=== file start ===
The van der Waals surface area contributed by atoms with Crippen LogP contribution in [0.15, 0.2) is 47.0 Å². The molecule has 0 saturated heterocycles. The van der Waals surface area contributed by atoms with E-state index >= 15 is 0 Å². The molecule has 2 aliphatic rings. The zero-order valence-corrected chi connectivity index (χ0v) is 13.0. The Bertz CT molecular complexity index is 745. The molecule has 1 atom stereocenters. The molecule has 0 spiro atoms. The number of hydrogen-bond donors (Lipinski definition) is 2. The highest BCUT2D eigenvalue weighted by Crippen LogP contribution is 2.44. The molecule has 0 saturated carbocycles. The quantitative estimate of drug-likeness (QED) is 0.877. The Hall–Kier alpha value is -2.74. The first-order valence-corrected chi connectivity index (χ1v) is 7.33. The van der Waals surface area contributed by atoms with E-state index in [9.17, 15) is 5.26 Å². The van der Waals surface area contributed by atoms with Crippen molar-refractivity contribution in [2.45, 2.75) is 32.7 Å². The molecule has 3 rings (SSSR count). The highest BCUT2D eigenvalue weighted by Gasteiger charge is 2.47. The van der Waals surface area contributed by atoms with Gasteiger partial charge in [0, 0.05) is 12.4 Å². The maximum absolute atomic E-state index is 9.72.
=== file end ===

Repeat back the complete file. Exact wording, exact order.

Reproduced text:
The van der Waals surface area contributed by atoms with Crippen LogP contribution in [0.15, 0.2) is 47.0 Å². The molecule has 0 saturated heterocycles. The van der Waals surface area contributed by atoms with E-state index >= 15 is 0 Å². The molecule has 2 aliphatic rings. The zero-order valence-corrected chi connectivity index (χ0v) is 13.0. The Bertz CT molecular complexity index is 745. The molecule has 1 atom stereocenters. The molecule has 0 spiro atoms. The number of hydrogen-bond donors (Lipinski definition) is 2. The highest BCUT2D eigenvalue weighted by Crippen LogP contribution is 2.44. The molecule has 0 saturated carbocycles. The quantitative estimate of drug-likeness (QED) is 0.877. The Hall–Kier alpha value is -2.74. The first-order valence-corrected chi connectivity index (χ1v) is 7.33. The van der Waals surface area contributed by atoms with E-state index in [9.17, 15) is 5.26 Å². The van der Waals surface area contributed by atoms with Crippen molar-refractivity contribution in [2.45, 2.75) is 32.7 Å². The molecule has 3 rings (SSSR count). The highest BCUT2D eigenvalue weighted by Gasteiger charge is 2.47. The van der Waals surface area contributed by atoms with Gasteiger partial charge in [0, 0.05) is 12.4 Å². The maximum absolute atomic E-state index is 9.72.